thank you for your input, every little bit helps,
    kathee
     
  13. aklap

    aklap

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    Hi Kathee,

    Most of the Kinnikinnick products are pretty good. If you find a bread made with some Montina Flour, I think you'll find the taste pretty close. Plus it adds good texture too.

    We have gone to baking our own bread. My wife makes a great quinoa bread (actually she just makes me buns instead of a loaf). It's a adaptation of a Bette Hagman recipe. No toasting needed - a quick trip to the microwave to unthaw it from the freezer - it's as good as right out of the oven :)

    Ahhh yes...the joys of a GF diet LOL!! Getting a handle on it will take some time. Hang in there, it does get easier. The health issues should resolve in time as well.
     
  14. katbalou

    katbalou

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    so.... after a year of no gluten.... i've found that any dessert made with gluten free flour can always be helped with a large scoop of premium ice cream. seriously.
    it has been hard to remove all gluten from my family's diet. but i feel so much better and my son's skin rash is gone. husband lost 8 lbs. (we're not positive his side carries the gene, but with his mom's health history, we're pretty sure).
    and it really is a good thing i can boil water and then some, as other wise i'd be totally broke and even skinnier as most GF food tastes like ____. my kid says i should open a GF bakery, but i just don't have the stamina any more. i guess i figured out what was wrong a little too late. it took over 15 yrs. of drs. telling me there was nothing wrong with me and it was all in my head. (well the brain fog that can come along as a symptom sure was - glad that's gone)
    if any one would like more info. on some of the tips i've come up with, feel free to ask.
    kathee
     
  15. aklap

    aklap

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    Hi Kathee,

    I am glad to hear that you are feeling better! I suspect as more time passes, you will notice more changes. Depending on how much damage has been done, it can take up to 2 years for full intestinal healing. It's possible there may be other food intolerances or you may be getting some hidden gluten [meds, old pots & pans, cutting boards - that stuff is everywhere!]. There is a simple genetic test that hubby can do to see if he's at risk.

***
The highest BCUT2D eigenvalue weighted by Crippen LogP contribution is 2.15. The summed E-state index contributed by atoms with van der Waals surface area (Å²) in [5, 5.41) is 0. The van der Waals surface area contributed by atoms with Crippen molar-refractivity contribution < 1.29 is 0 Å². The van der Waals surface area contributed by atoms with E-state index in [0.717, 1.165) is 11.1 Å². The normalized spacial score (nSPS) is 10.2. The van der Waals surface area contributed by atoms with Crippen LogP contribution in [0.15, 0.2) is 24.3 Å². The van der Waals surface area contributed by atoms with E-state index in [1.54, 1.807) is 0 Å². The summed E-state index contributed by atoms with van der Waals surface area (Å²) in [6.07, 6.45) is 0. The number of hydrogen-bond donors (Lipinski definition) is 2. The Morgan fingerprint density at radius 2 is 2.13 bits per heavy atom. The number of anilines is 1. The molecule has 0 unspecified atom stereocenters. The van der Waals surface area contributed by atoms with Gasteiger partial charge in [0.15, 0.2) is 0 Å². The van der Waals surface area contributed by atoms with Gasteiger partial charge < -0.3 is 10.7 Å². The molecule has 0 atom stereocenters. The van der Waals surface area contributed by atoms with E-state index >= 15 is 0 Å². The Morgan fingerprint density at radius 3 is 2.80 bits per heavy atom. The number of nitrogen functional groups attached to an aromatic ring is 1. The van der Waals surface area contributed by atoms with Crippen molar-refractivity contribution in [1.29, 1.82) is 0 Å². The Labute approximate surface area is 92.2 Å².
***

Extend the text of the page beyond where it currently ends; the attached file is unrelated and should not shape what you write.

Can you clarify that a bit? If you're talking about prepackaged GF food, I would agree there is some nasty stuff they try to sell us. But as for made from scratch GF food - there's no reason it can't be just as tasty. Certainly someone with your culinary skills [or anyone in your profession] would be able to make a piece of cardboard tasty. :)

    We'd love it if you stop by our board and share some of your knowledge and expertise. I would venture to guess, you might pickup a few things along the way too :)

    Take care. Keep up the good work!!
     
  16. jacaranda

    jacaranda

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    Do try exploring uses of spelt flour - you might be one of the lucky intolerants who is intolerant to wheat but not to spelt (I'm sure you already know, but spelt is an ancient variety of grain very similar to wheat, whose gluten is different from modern wheats and for a lot of people does not cause reactions).

    I regularly make wholemeal spelt bread loaves for my ma and aunt, both of whom are intolerant of wheat gluten. It's also brilliant for wholemeal scones. It makes a much moister, very flavourful loaf - and takes about half the time of regular wholemeal flour to rise. Do give it a try --
     
  17. aklap

    aklap

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    Unfortunately spelt is not gluten free and needs to be avoided for all those on a gluten free diet.

    From the National Foundation of Celiac Awareness site:
     
  18. aklap

    aklap

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    Wheat free and gluten are not the same thing. Gluten is found in wheat, barley, rye & oats...and yes spelt & kamut.
     
  19. aklap

    aklap

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    Post #14 so I can post some informational links
     
  20. aklap

    aklap

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    Post #15. I am not a spammer, I just want correct information to be disseminated .